Writing Distractors for Multiple Choice Questions
by Steven B. Just
Everyone knows what a multiple-choice question
looks like, but not everyone knows how to name the parts.
For the record:
- The part that contains
the question is called the stem
- The choices from which
the student chooses are, not surprisingly, called the choices
- The choice that is correct
is called, again not surprisingly, the correct answer (or
- The incorrect choices
are called the distractors
So a standard four choice multiple-choice question
looks like this:
Writing the correct answer is easy of course
but writing the distractors is something of a science. Why
should writing distractors be a science? For a few reasons:
- Poorly written distractors
can invalidate a question
- You can control the
question difficulty through the distractors
- The frequency with which
the students choose each distractor is meaningful
Writing Valid Questions
There are many do’s and don’ts
for writing valid questions. Several refer to writing distractors:
- Do not use "All of the
Above" as a choice.
- Make the distractors
plausible as correct answers.
- Do not do write complex
distractors that require high level logical thinking. You
are testing the question posed in the stem, not the student’s
logical reasoning ability.
- All of the choices (correct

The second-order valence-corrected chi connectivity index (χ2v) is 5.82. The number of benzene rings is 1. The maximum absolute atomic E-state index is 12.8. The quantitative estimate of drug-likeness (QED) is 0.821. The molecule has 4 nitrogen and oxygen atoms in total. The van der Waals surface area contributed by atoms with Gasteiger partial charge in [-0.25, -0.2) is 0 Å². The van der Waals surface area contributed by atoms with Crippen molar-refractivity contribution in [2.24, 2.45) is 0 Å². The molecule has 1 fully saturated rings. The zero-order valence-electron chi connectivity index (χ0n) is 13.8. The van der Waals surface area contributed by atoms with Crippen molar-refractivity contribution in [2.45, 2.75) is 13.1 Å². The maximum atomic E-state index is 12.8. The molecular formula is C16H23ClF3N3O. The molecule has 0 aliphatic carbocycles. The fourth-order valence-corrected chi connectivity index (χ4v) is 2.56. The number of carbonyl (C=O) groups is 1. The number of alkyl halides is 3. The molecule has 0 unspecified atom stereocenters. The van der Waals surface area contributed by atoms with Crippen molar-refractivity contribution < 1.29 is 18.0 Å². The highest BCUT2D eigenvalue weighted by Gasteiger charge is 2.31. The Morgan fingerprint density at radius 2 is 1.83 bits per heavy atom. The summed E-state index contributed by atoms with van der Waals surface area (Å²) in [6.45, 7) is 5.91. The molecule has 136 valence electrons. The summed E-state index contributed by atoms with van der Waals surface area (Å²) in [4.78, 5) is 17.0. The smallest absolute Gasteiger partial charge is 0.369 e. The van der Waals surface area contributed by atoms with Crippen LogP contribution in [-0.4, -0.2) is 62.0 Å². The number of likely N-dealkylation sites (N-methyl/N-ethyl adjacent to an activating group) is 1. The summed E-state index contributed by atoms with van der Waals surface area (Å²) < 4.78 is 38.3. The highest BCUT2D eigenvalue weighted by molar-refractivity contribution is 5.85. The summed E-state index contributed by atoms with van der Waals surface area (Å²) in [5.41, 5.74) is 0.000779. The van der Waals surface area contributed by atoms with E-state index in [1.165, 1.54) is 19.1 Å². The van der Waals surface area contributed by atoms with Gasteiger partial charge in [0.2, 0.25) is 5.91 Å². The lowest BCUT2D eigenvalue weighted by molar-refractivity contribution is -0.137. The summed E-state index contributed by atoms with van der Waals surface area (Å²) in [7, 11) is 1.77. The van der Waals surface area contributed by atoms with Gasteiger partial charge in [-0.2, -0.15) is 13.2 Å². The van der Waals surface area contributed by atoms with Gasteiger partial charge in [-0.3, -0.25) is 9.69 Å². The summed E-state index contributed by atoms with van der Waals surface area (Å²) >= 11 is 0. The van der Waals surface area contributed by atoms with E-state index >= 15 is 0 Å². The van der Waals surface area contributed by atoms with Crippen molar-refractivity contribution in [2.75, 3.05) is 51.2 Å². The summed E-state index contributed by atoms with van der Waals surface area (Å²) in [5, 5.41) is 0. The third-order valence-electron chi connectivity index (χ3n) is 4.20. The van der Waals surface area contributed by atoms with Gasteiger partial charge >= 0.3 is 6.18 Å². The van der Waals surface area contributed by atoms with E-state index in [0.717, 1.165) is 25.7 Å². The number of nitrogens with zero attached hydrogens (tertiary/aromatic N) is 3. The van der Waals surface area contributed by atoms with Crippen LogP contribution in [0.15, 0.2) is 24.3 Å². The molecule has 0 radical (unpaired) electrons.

answer and distractors) should be of roughly the same length.
- Order the distractors
(and the correct choice), if this is relevant to the question.
(For example, for a question with numeric choices, the choices
should be presented in ascending order.)
Controlling Question Difficulty
How well you write the distractors controls
the difficulty of the question. If all the distractors are
implausible as correct answers, then the student doesn’t
even need to know the correct answer to get the question right—he/she
merely needs to eliminate the obviously incorrect choices.
If there are three distractors and two are implausible and
one is plausible, even the student with no knowledge of the
correct answer can still eliminate two of the choices and
then has a 50/50 chance of guessing correctly. So the more
plausible the distractors are as correct answers, the more
difficult the question.
One of the most meaningful post-exam statistics
available to test administrators is the choice distribution.
For each question the choice distribution shows the percentage
of students who selected each choice. For the easiest questions
100%, or close to 100%, of the students will choose the correct
answer, which doesn’t provide a lot of information.
But for the more difficult questions you will see higher percentages
for each of the distractors. If you have written the distractors
properly (i.e. as plausible choices—see above) this
gives you a lot of information about where your students have
misconceptions about the material—information that you
can then use for meaningful remediation.